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Engineering
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 Engineering    2017, Vol. 3 Issue (2) : 166 -170     https://doi.org/10.1016/J.ENG.2017.02.002
 Research |
Artificial versus Natural Reuse of CO2 for DME Production: Are We Any Closer?
Mariano Martín()
Department of Chemical Engineering, University of Salamanca, Salamanca 37008, Spain
Abstract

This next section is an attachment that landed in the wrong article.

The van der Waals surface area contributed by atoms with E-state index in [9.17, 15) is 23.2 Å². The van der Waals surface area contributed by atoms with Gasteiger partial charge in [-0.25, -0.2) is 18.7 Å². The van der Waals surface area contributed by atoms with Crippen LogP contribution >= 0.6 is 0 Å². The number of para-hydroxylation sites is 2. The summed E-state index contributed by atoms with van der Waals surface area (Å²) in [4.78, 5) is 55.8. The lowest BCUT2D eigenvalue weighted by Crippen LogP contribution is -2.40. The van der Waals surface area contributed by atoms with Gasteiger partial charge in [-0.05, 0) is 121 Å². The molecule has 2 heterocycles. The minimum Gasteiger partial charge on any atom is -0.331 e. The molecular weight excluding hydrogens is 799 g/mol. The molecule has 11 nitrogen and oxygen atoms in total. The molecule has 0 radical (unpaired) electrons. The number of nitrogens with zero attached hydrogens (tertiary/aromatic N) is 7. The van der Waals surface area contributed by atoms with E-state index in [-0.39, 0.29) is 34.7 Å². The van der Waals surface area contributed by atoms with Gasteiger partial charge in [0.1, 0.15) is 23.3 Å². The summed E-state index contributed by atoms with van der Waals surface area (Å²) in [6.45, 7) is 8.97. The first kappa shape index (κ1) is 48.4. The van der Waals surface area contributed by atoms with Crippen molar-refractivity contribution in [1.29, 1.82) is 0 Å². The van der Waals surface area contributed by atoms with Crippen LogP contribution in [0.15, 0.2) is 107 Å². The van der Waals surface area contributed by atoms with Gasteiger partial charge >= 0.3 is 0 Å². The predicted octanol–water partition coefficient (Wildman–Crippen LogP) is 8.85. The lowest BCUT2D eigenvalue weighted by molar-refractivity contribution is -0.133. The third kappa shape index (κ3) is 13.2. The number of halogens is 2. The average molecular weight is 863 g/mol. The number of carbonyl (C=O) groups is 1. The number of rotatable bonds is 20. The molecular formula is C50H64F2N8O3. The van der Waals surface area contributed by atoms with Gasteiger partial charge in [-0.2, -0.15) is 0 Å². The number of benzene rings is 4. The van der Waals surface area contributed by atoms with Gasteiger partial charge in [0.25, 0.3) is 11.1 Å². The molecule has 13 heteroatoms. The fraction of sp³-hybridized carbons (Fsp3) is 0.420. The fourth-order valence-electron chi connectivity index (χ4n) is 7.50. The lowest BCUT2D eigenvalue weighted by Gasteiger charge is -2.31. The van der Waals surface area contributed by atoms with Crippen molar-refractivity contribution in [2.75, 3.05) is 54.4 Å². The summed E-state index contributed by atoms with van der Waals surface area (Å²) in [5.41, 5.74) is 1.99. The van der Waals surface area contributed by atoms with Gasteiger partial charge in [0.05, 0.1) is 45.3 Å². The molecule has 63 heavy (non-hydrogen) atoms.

Abstract  This work uses a mathematical optimization approach to analyze and compare facilities that either capture carbon dioxide (CO2) artificially or use naturally captured CO2 in the form of lignocellulosic biomass toward the production of the same product, dimethyl ether (DME). In nature, plants capture CO2 via photosynthesis in order to grow. The design of the first process discussed here is based on a superstructure optimization approach in order to select technologies that transform lignocellulosic biomass into DME. Biomass is gasified; next, the raw syngas must be purified using reforming, scrubbing, and carbon capture technologies before it can be used to directly produce DME. Alternatively, CO2 can be captured and used to produce DME via hydrogenation. Hydrogen (H2) is produced by splitting water using solar energy. Facilities based on both photovoltaic (PV) solar or concentrated solar power (CSP) technologies have been designed; their monthly operation, which is based on solar availability, is determined using a multi-period approach. The current level of technological development gives biomass an advantage as a carbon capture technology, since both water consumption and economic parameters are in its favor. However, due to the area required for growing biomass and the total amount of water consumed (if plant growing is also accounted for), the decision to use biomass is not a straightforward one. Fund: Corresponding Authors: Mariano Martín Just Accepted Date: 16 March 2017   Online First Date: 13 April 2017    Issue Date: 27 April 2017